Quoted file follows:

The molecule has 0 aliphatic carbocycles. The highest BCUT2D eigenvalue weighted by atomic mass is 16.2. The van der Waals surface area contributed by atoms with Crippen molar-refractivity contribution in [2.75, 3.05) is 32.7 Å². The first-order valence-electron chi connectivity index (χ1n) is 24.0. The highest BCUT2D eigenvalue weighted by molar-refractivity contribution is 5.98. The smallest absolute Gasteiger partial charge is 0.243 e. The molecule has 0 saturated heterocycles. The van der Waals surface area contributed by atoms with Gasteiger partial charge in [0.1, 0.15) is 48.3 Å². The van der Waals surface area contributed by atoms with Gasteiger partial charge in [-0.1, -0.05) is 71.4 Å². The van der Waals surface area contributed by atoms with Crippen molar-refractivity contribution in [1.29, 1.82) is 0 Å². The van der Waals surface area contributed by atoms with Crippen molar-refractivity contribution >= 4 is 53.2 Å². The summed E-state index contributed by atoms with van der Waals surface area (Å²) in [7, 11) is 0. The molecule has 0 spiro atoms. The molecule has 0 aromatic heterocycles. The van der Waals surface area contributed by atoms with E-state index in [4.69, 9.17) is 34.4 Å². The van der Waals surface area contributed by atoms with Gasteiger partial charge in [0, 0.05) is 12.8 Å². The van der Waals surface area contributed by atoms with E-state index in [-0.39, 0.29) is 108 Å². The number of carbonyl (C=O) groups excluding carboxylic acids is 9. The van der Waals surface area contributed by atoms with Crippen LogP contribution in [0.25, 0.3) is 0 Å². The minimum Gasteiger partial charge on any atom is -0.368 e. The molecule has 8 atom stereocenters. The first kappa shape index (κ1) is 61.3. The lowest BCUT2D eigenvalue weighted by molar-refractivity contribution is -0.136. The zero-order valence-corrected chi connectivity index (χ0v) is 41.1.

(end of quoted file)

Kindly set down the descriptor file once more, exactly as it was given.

The molecule has 0 aliphatic carbocycles. The highest BCUT2D eigenvalue weighted by atomic mass is 16.2. The van der Waals surface area contributed by atoms with Crippen molar-refractivity contribution in [2.75, 3.05) is 32.7 Å². The first-order valence-electron chi connectivity index (χ1n) is 24.0. The highest BCUT2D eigenvalue weighted by molar-refractivity contribution is 5.98. The smallest absolute Gasteiger partial charge is 0.243 e. The molecule has 0 saturated heterocycles. The van der Waals surface area contributed by atoms with Gasteiger partial charge in [0.1, 0.15) is 48.3 Å². The van der Waals surface area contributed by atoms with Gasteiger partial charge in [-0.1, -0.05) is 71.4 Å². The van der Waals surface area contributed by atoms with Crippen molar-refractivity contribution in [1.29, 1.82) is 0 Å². The van der Waals surface area contributed by atoms with Crippen molar-refractivity contribution >= 4 is 53.2 Å². The summed E-state index contributed by atoms with van der Waals surface area (Å²) in [7, 11) is 0. The molecule has 0 spiro atoms. The molecule has 0 aromatic heterocycles. The van der Waals surface area contributed by atoms with E-state index in [4.69, 9.17) is 34.4 Å². The van der Waals surface area contributed by atoms with Gasteiger partial charge in [0, 0.05) is 12.8 Å². The van der Waals surface area contributed by atoms with E-state index in [-0.39, 0.29) is 108 Å². The number of carbonyl (C=O) groups excluding carboxylic acids is 9. The van der Waals surface area contributed by atoms with Crippen LogP contribution in [0.25, 0.3) is 0 Å². The minimum Gasteiger partial charge on any atom is -0.368 e. The molecule has 8 atom stereocenters. The first kappa shape index (κ1) is 61.3. The lowest BCUT2D eigenvalue weighted by molar-refractivity contribution is -0.136. The zero-order valence-corrected chi connectivity index (χ0v) is 41.1.